Poetry is depicted in Il Postino as both the language of love and of politics, although the opera is far less successful at embodying the poetry of politics, because there is no political equivalent in the story to the marriage of Mario and his beloved Beatriz. This is where the decision to abandon the background story of Allende and Pinochet hurts the opera, I think, and prevents it from becoming populist on the political as well as the romantic front. At the same time, Catán does create a musical theme of sorts to try to tie politics into the personal story about the relationship between Mario and Neruda, which is actually more central to the story than the relationship between Mario and Beatrice. Neruda first voices this mournful theme in a song (based on one of his poems) about the oppressed people of Chile. Later Mario picks up the same plaintive refrain in his second-act lament that Neruda has abandoned him because Mario is not a true poet. This moment is to me the weakest in the opera, because Mario’s self-pity seems to come out of nowhere and to be excessively maudlin. Lastly the lament is picked up again when Beatrice tells Neruda and his wife Matilde the story of Mario’s bloody fate at a communist political rally that was attacked by the police. While this music works well to create a sobering tragic strain beneath the ebullient lyricism, the fact that no political goal is announced — not even something as simple as liberty — undercuts the attempted integration of politics and poetry. It’s implied that Neruda’s politics were as inspirational to Mario as his poetics, but it’s all very vague. (In the novel, Neruda leaves the island to serve as the Allende government’s ambassador to France. Here he leaves only in order to return home at the end of his exile.)
Plácido Domingo, who sings the Neruda role and for whom Catán wrote the part, says that Catán wanted to revise the opera in light of the premiere performances, which is something he did with Rappaccini’s Daughter as well. He died before he could do so, but while it would be interesting to know what he intended to revise, I still think the opera is over all a great success in its current form. While it has the structural flaw described above, as a story of love and poetry it seems entirely successful to me. Neruda gets several powerful arias, and he and Mario (both tenor roles) get a couple of blockbuster duets as well, communicating not only the love of poetry but the mentoring relationship of an older man-of-the-world and his naive young apprentice. The role of Beatrice is somewhat more restricted to that of a a love object, but the flights of love-fancy between her and Mario are soaringly beautiful. The shifting scenes that keep the story always in motion, like a movie, also connect to the oceanic imagery and rhythms that Catán fits to the island scene. In one part of the discussion of metaphors, Neruda recites a poem about the ocean that takes on the rushing, receding rhythms of waves. One of the great moments that melds the poetic and political/populist concerns comes after Neruda has told Mario that he has to find his own voice to express his love for Beatrice, just as his fisherman father did, and Mario sits pondering what to say while a chorus of village fisherman sing of their love for their wives in the background. The music at times also has hesitant, halting rhythms that underline Mario’s tentative shyness (a far cry from the ballsy character of Skarmeta’s novel). The orchestration of the music seems much more reserved at first than that of the earlier operas, so when it finally unfurls ecstatically at the climax, as Mario realizes and tries to record the beauty of the life around him, it’s like a revelation.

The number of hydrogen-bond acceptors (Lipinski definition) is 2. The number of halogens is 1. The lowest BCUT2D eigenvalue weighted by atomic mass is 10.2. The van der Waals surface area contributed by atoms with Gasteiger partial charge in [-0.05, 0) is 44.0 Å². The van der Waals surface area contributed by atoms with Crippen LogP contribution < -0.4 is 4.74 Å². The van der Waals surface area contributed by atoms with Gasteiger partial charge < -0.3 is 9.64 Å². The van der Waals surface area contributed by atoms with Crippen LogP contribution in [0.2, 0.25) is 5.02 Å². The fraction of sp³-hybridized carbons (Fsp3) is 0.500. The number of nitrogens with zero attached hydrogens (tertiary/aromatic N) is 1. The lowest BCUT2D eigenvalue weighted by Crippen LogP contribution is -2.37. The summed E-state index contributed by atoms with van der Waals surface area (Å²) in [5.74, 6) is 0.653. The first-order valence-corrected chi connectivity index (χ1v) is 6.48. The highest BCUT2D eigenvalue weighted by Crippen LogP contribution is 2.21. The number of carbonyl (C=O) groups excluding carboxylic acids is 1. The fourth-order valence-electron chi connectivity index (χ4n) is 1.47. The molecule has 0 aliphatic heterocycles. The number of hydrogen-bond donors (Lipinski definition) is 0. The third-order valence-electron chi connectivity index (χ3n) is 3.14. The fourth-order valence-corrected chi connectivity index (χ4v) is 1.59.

I’m a relative neophyte when it comes to opera, and to the extent that I’ve been trying to learn more in the past decade, it has been mostly through listening to CDs. Thus it’s something of another revelation (if an obvious one) to watch an opera on DVD. This film version from the LA Opera is extraordinarily well done. The camerawork has an appropriately cinematic feel, giving us an eloquent mixture of long shots, medium shots, and closeups and creating a split-screen effect that brings Mario and Beatriz together onscreen while they sing of their attraction for each other from opposite ends of the stage. The acting is also excellent, with many subtle gestures and facial expressions that would be hard to see watching this from the balcony at the opera house. The set designs are spare and elegant, constantly in motion as the scenes shift. PBS is streaming what appears to be the same performance used for the DVD, but it’s a simpler edit of all the fancy camera work. Still, you can get a taste of the performance there if you want to check it out before you decide whether to look up the DVD. It certainly helps to watch the performance to understand the story, and I dearly wish Catán’s other operas were available in this form as well. As Heller says above, he is a master of dramatic, as well as musical, expression.
This production of Il Postino, with Plácido Domingo in the role of Neruda, Charles Castronovo as Mario, and Amanda Squitieri as Beatrice, has continued to tour around the world since Catán’s death, playing for example in Vienna, Paris, and Santiago. It has been knocking them dead everywhere it plays, while still being treated with skepticism by critics who find the story and the music thin compared to classics of the past. I’m a neophyte when it comes to opera, as I said, so I can’t judge it in the context of the classics. I did struggle with the sentimentality of the story at first, and felt that musically it wasn’t quite as lush or rapturous as Rappaccini’s Daughter or Florencia en el Amazonas, but it has won me over as I’ve both listened to it and watched it further and have learned better what it is trying to express and how it works dramatically. I urgently recommend this DVD to lovers of the film, of Skármeta’s novel, of contemporary opera, of Neruda, of poetry and romance. Daniel Catán is a name that deserves to be better known, and this is as good a place as anywhere to start.